I guess there are people who cannot afford a more expensive notebook, as well as people who do NOT need a more expensive notebook.
      • I guess there are people who cannot afford a more expensive notebook, as well as people who do NOT need a more expensive notebook.

        The issue isn't features. It's fragility and quality, which is lacking on the lower-end Inspirons. As far as affording a notebook, there's an abundance of good used Thinkpads for $500-750 -- why anyone would choose a new crappy Dell instead boggles the mind.


    • Re:Inspirons (Score:5, Informative)

      by d3ac0n ( 715594 ) on Thursday May 24, 2007 @08:51AM (#19251309)
      Keep in mind those are the BASE prices.

      They are basically the lost leader prices they use to "get you in the door". Once there you can still customize the laptop or desktop with any number of hardware selections, including more RAM, better processor, and larger hard drive. These machines also come with dedicated video cards, as the integrated video isn't supported very well by Ubuntu. So you are STARTING OUT with a better base model than the Windows base model. (Which also explains why the Linux laptop is more expensive than the Windows one.)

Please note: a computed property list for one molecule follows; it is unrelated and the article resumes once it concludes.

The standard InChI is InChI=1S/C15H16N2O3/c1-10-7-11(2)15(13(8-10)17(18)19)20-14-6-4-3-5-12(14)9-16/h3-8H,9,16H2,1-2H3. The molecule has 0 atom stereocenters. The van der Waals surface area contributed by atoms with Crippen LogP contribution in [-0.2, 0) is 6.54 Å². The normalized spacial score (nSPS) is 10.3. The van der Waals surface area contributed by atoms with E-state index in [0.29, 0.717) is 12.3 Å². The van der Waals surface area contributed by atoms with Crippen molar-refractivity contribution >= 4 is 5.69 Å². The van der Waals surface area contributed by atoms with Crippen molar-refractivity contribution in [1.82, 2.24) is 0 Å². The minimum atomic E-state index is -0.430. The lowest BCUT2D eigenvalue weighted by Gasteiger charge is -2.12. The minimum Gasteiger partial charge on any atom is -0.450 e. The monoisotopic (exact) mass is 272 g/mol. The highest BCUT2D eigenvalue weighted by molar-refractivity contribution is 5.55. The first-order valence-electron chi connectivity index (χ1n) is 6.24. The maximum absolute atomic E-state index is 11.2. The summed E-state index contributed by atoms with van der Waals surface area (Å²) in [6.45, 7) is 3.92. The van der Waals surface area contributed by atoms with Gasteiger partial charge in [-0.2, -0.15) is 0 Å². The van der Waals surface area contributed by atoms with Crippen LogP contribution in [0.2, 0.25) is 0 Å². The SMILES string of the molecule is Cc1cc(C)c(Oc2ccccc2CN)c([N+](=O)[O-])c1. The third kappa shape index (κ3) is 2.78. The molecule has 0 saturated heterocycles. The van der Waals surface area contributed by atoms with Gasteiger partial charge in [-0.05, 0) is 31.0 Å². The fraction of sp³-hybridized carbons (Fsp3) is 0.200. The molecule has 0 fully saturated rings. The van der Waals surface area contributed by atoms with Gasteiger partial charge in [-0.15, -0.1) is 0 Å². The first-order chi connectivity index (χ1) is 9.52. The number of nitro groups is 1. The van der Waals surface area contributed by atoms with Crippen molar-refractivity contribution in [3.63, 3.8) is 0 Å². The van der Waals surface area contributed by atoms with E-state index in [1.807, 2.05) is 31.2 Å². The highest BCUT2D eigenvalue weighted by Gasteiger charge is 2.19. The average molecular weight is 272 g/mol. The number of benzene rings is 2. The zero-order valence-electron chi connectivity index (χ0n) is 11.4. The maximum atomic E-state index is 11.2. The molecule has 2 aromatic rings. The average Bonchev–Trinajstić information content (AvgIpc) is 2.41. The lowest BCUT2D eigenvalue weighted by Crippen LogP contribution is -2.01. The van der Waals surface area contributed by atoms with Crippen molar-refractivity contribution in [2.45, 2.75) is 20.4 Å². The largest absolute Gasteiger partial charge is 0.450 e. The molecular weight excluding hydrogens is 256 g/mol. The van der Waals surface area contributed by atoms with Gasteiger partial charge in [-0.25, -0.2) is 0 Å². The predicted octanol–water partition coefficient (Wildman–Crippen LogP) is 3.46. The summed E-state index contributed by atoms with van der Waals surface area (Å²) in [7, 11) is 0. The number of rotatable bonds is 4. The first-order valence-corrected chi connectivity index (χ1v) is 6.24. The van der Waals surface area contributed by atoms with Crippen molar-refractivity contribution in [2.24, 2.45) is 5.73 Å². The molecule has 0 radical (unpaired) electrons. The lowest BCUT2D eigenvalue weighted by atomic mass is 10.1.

My company has been a Dell shop for as long as I have been here, and I've become VERY familiar with Dell's setup. Keep in mind, Dell has been selling "open Source" (Free DOS) Desktops and laptops for YEARS already. Adding Ubuntu isn't THAT much of a change for them. I'd also imagine that you will find that the support package offered by Dell will actually be a Canonical support contract. This was a natural next step for Dell, and I think that all Slashdotters should get behind them. Not just with their words, but with their Dollars. I know that when it's time to replace my personal laptop (in about 6 months), I'll be going through Dell, and getting an Ubuntu Laptop.

      Good on ya' Dell!
      • Re:Inspirons (Score:4, Insightful)

        by b0s0z0ku ( 752509 ) on Thursday May 24, 2007 @08:55AM (#19251357)